- FUN FEATURES
The Democratic Council majority squashed a motion from the minority caucus on Tuesday night that would have reallocated an artificial turf grant to be used for new locker rooms.
Republican Councilors felt the $525,000 artificial turf grant would be better used to replace the boy’s locker room at Cheshire High School. Money for the project was approved in this year’s Capital Budget and will be subject to voter approval at referendum next month. The four Republican members of the Town Council felt the burden on taxpayers would be lessened if a grant could be used instead of asking the taxpayers to pay for the project.
“We’ve identified a pressing need and this money can cover that,” explained Republican Tim Slocum, who crafted the resolution. “The turf committee has done work, but there are no firm cost estimates. This could be poor planning, and we have a history of that.”
Slocum was referring to the Cheshire Community Pool, as he said a turf field could not be covered entirely by a grant and upkeep and replacement costs need to be factored in before moving forward. Also, Slocum was concerned that the referendum language for the locker room replacement project was too vague, which led to some skepticism in the public, he said, that the money could eventually be used for turf.
Democratic Councilor Michael Ecke said it “takes a leap” to assume the locker room money would be used for a turf field just because the language “including, but not limited to,” the locker rooms was part of the referendum. He said that was never proposed by the Board of Education and did not think it was their intention to do so.
Republican Tom Ruocco said reallocating the grant to be used for the locker rooms would fix a “pressing need and a priority.” He said that doing so would not eliminate the possibility of a turf field, however, he believed the project should be put out to referendum for the public to decide if CHS gets turf or not. He was also concerned that the Town acquired the money through State Representative Mary Fritz, from what Ruocco called the state’s slush fund.
“The grant was never pursued by the Town,” Ruocco said. “I know there is support for the field, but the grant would cover the (locker room) project.”
Town Hall was filled with turf supporters, from coaches to parents. All but one spoke in favor of the turf grant, with many suggesting the motion was simply a political ploy with the election nearing.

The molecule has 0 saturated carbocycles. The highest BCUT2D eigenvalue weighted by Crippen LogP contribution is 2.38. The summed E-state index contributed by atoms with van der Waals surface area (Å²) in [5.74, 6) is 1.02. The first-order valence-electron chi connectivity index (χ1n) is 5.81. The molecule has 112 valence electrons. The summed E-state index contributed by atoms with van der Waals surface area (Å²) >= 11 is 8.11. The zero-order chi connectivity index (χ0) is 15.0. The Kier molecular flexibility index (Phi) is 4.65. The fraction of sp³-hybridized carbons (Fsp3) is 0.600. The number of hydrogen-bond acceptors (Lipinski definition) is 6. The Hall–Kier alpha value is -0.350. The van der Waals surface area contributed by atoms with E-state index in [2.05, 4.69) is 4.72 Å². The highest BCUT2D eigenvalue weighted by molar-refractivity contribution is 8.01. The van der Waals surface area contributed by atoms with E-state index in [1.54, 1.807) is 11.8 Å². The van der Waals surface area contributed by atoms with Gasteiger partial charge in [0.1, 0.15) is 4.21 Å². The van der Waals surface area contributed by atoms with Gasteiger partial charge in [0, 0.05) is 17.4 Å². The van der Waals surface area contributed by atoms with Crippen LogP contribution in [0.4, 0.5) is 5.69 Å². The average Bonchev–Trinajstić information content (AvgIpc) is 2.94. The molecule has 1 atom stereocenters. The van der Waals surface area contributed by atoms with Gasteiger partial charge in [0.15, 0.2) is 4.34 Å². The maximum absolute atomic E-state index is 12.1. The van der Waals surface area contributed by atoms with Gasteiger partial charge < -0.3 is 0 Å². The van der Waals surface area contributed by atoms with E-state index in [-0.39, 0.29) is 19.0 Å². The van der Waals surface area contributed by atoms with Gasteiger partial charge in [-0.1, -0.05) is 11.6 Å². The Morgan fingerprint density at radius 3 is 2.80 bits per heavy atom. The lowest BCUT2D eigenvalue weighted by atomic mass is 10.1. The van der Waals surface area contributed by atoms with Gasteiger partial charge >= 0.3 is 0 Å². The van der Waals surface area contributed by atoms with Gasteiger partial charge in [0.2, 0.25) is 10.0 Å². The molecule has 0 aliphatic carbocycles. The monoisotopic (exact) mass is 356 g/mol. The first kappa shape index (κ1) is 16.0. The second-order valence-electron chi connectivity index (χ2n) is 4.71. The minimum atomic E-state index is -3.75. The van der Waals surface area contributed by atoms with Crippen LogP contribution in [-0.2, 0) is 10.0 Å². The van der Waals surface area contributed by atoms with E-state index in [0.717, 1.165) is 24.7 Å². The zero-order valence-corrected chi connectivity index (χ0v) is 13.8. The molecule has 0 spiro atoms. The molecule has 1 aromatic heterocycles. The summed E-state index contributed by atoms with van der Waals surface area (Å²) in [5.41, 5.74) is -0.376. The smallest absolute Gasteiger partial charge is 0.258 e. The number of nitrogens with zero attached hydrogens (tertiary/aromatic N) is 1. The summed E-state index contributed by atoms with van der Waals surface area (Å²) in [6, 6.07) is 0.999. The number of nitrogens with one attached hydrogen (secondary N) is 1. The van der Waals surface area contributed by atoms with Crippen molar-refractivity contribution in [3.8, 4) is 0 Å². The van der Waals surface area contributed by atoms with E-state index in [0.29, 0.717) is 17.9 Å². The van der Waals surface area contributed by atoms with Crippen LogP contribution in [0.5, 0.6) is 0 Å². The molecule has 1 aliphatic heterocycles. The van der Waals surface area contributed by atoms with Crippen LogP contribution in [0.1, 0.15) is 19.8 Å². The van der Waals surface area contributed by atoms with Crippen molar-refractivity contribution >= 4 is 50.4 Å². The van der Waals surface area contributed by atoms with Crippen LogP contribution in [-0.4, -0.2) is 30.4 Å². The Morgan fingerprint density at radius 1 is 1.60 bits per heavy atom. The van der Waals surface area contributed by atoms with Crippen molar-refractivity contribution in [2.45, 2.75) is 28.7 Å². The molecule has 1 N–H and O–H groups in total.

“I can’t believe we are on this subject again. You folks are out of your mind,” said resident Robert Daly. “This is why people don’t like political season.”
Matt Bowman said grass fields should only hold 35 events per year to prevent wear and tear, but the field at Cheshire High School holds over 125 annually.
“It’s deteriorating and deteriorating rapidly,” Bowman said. “We need this facility and we need it now.”
In February 2008, the Council, along party lines, accepted the turf grant. Around that time, an ad-hoc turf committee was formed, through the Board of Education, to look into the health risks and other issues surrounding the installation of artificial turf. Periodically, the committee has provided updates, but has yet to present its full findings to the Town Council.
Democratic Councilor Laura DeCaprio felt it was disrespectful to the committee to dismiss the possibility of a turf field without even hearing their findings.
“You don’t have to agree with the results, but you need to be respectful and listen,” DeCaprio said.
Rob Oris, a member of the ad-hoc committee, said he was upset that the Council would even consider taking the grant away and “totally disregard the work we’ve done.” He was also concerned with the poor quality of the field at CHS.
“The field cannot take the use we put on it, we need to invest in these facilities,” Oris said. “It’s political season and this is nothing more than grandstanding.
Ecke agreed, saying that he was embarrassed for the Council.
“If there was not an election in November, we wouldn’t be sitting here right now,” he said.
Democratic Councilor Matt Altieri explained that he spoke with Fritz recently, about the possibility of reallocating the grant to another project. He said he was told that the Town could lose the grant entirely if it pursued that possibility.
“Could we do it? Maybe, but we could lose the whole grant,” Altieri said. “I am not willing to take that risk.”
Sue Zentek was the lone dissenting voice from the audience who agreed with the Council minority. She believed the request was “reasonable” and money that could be used for eventually replacing the turf field could be used to hire more teachers.
“Is the turf field a need? If you say yes, then you value athletics over academics,” Zentek said. “I’m not sure how you can justify spending on a turf after making cuts to the (education) budget.”